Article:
Navigating Procurement, Startup Style

To keep up with the needs of citizens, governments need to be able to keep up with technology and move at the speed of the internet.
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Back in 2009, we built a simple tool to help us work with our government clients to manage their social media messaging. We called it Measured Voice. It saved us and our clients a ton of time. We thought other people might like it, so we opened it up for others to use. They loved it.

We got to know our users and learned a lot from them. It became clear that social media was quickly becoming an essential tool for governments to communicate with the public. It also became clear that Measured Voice was particularly well-suited to help governments do this.

The cost of working with governments is high. Procurement laws can make sales difficult. Legal limitations can keep governments from accepting common software terms of service.

Startup founders often learn about the special needs of government and give up. They don't think they can afford the time they'll need to deal with them.

To keep up with the needs of citizens, governments need to be able to keep up with technology and move at the speed of the internet. There are two ways to make this happen.

One way is to reform procurement laws and other policy issues that prevent government adaption of new technologies. A great example of this is the RFP-EZ project, created by a team of Presidential Innovation Fellows last year.

The other way is to encourage startups to work with governments.

So, when Code for America announced its accelerator program last year, we jumped at the opportunity. We wanted more people to use Measured Voice, and the Code for America Accelerator seemed like the perfect opportunity for us to make this happen. It was.

We didn't know what to expect when we started. We knew we had a great software product, but none of us had built a software business before.

Over our four months with the Accelerator, we learned how the pros do user testing, market research, product design, and sales. In short, we learned how to build a world class software business.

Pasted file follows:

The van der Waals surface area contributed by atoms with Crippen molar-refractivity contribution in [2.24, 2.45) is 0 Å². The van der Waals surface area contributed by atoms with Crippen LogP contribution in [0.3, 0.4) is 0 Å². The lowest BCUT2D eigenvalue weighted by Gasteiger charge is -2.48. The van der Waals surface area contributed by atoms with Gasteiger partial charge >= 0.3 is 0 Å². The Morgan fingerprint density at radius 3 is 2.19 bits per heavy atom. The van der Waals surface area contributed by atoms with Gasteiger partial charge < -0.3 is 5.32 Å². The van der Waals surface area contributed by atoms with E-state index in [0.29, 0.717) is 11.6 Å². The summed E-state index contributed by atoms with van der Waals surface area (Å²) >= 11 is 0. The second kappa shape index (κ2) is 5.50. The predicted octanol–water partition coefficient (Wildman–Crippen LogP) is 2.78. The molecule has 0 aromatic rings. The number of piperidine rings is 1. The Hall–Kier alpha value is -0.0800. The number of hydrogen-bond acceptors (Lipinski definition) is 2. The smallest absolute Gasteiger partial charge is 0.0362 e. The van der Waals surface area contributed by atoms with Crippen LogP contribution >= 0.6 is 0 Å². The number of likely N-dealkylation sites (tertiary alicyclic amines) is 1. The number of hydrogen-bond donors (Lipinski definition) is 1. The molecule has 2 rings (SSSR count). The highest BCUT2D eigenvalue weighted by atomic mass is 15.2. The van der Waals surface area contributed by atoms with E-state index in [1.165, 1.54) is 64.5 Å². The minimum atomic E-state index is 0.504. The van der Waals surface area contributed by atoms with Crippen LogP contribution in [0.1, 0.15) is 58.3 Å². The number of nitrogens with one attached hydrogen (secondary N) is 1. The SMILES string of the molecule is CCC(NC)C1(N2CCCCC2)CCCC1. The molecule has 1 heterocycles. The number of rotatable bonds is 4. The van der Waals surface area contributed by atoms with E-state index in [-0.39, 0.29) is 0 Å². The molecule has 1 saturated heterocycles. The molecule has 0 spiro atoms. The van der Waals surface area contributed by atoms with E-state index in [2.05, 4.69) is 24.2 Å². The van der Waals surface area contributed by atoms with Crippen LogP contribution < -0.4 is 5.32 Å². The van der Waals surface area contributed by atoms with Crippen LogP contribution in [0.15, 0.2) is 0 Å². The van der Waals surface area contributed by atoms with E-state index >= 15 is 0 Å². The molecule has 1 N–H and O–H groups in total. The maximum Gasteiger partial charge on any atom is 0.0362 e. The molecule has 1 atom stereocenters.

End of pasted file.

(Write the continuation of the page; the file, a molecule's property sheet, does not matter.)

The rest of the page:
The Code for America Summit gave us the opportunity to launch a beta of a new version of Measured Voice in front of hundreds of government officials from around the world. And demo day put us and our product in front of hundreds of investors.

There's really no better way to say it: Code for America accelerated us. When we started, we had built a rough prototype of a new version of our product. By the end of the Accelerator, we were in a public beta with hundreds of beta testers from around the world.

Today, we have paying customers from city governments, state governments, federal agencies, universities, and media companies. It's very satisfying to know that we've built a tool that people love to use, but it's exhilarating to prove that a startup can work with governments.

We're still in regular contact with the other companies we worked with in the Accelerator. We gladly share information and advice with one another as we navigate procurement laws, and draft specialized government contracts.

As Code for America Accelerates more companies, this kind of sharing will increase and best practices on how startups can work with governments will emerge. Ultimately, this will result in more startups, more jobs, and governments with greater access to technology that can help them better serve citizens -- and cut down on the preposterous sum governments are currently spending on IT.

We certainly haven't followed the typical Bay Area startup model, but that's quite alright with us. We're solving problems that we care about and working with institutions that directly impact people's lives. It's what gets us out of bed in the morning.

If you've got an idea for a business that can help build the government of the future, apply to the 2013 Code for America Accelerator, right now. America needs new civic startups.

Measured Voice is a social media management tool designed with government in mind. Sign up for a free 30-day trial at

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